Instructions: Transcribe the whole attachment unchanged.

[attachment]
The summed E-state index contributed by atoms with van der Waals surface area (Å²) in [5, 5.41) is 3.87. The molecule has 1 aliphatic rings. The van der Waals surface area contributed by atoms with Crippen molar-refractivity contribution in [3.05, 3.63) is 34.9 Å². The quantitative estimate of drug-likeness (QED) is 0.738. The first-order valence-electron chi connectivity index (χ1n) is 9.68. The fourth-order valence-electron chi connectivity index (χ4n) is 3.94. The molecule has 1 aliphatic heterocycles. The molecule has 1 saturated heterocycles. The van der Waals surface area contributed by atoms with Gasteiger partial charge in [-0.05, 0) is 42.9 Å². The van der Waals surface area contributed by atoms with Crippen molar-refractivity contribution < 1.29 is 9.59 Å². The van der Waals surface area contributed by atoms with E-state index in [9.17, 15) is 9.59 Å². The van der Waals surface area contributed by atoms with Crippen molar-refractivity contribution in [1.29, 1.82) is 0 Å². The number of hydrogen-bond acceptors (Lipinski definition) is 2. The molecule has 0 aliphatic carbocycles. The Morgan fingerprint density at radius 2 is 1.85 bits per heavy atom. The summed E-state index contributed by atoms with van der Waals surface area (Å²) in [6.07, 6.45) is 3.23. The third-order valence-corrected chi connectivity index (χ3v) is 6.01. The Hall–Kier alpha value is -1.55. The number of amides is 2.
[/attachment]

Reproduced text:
The summed E-state index contributed by atoms with van der Waals surface area (Å²) in [5, 5.41) is 3.87. The molecule has 1 aliphatic rings. The van der Waals surface area contributed by atoms with Crippen molar-refractivity contribution in [3.05, 3.63) is 34.9 Å². The quantitative estimate of drug-likeness (QED) is 0.738. The first-order valence-electron chi connectivity index (χ1n) is 9.68. The fourth-order valence-electron chi connectivity index (χ4n) is 3.94. The molecule has 1 aliphatic heterocycles. The molecule has 1 saturated heterocycles. The van der Waals surface area contributed by atoms with Gasteiger partial charge in [-0.05, 0) is 42.9 Å². The van der Waals surface area contributed by atoms with Crippen molar-refractivity contribution < 1.29 is 9.59 Å². The van der Waals surface area contributed by atoms with E-state index in [9.17, 15) is 9.59 Å². The van der Waals surface area contributed by atoms with Crippen molar-refractivity contribution in [1.29, 1.82) is 0 Å². The number of hydrogen-bond acceptors (Lipinski definition) is 2. The molecule has 0 aliphatic carbocycles. The Morgan fingerprint density at radius 2 is 1.85 bits per heavy atom. The summed E-state index contributed by atoms with van der Waals surface area (Å²) in [6.07, 6.45) is 3.23. The third-order valence-corrected chi connectivity index (χ3v) is 6.01. The Hall–Kier alpha value is -1.55. The number of amides is 2.